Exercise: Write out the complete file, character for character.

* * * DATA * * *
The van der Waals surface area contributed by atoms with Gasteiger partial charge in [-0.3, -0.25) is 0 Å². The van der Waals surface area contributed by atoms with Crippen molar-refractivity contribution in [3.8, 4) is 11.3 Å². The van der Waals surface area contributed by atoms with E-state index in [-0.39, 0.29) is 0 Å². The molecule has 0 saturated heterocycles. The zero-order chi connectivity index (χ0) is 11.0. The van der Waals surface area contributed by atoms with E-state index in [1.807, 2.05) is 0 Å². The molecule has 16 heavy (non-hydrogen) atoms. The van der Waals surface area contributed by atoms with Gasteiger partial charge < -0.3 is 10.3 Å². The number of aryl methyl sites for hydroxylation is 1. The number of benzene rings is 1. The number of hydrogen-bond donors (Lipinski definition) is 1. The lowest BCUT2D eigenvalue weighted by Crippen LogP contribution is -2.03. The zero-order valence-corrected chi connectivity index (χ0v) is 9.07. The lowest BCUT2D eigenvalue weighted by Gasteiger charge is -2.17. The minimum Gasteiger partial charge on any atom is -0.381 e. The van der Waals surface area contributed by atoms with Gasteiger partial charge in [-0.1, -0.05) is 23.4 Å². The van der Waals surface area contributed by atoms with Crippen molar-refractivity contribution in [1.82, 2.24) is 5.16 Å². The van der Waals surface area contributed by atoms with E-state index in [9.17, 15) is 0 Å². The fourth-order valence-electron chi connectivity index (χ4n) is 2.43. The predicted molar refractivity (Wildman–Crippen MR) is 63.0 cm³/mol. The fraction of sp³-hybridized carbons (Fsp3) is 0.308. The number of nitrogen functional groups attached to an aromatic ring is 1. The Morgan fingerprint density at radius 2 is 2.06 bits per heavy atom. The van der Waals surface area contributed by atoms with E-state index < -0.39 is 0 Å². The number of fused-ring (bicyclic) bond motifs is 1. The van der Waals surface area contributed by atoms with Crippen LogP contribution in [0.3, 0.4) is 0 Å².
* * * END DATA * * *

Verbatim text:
The van der Waals surface area contributed by atoms with Gasteiger partial charge in [-0.3, -0.25) is 0 Å². The van der Waals surface area contributed by atoms with Crippen molar-refractivity contribution in [3.8, 4) is 11.3 Å². The van der Waals surface area contributed by atoms with E-state index in [-0.39, 0.29) is 0 Å². The molecule has 0 saturated heterocycles. The zero-order chi connectivity index (χ0) is 11.0. The van der Waals surface area contributed by atoms with E-state index in [1.807, 2.05) is 0 Å². The molecule has 16 heavy (non-hydrogen) atoms. The van der Waals surface area contributed by atoms with Gasteiger partial charge < -0.3 is 10.3 Å². The number of aryl methyl sites for hydroxylation is 1. The number of benzene rings is 1. The number of hydrogen-bond donors (Lipinski definition) is 1. The lowest BCUT2D eigenvalue weighted by Crippen LogP contribution is -2.03. The zero-order valence-corrected chi connectivity index (χ0v) is 9.07. The lowest BCUT2D eigenvalue weighted by Gasteiger charge is -2.17. The minimum Gasteiger partial charge on any atom is -0.381 e. The van der Waals surface area contributed by atoms with Gasteiger partial charge in [-0.1, -0.05) is 23.4 Å². The van der Waals surface area contributed by atoms with Crippen molar-refractivity contribution in [1.82, 2.24) is 5.16 Å². The van der Waals surface area contributed by atoms with E-state index in [9.17, 15) is 0 Å². The fourth-order valence-electron chi connectivity index (χ4n) is 2.43. The predicted molar refractivity (Wildman–Crippen MR) is 63.0 cm³/mol. The fraction of sp³-hybridized carbons (Fsp3) is 0.308. The number of nitrogen functional groups attached to an aromatic ring is 1. The Morgan fingerprint density at radius 2 is 2.06 bits per heavy atom. The van der Waals surface area contributed by atoms with E-state index < -0.39 is 0 Å². The number of fused-ring (bicyclic) bond motifs is 1. The van der Waals surface area contributed by atoms with Crippen LogP contribution in [0.3, 0.4) is 0 Å².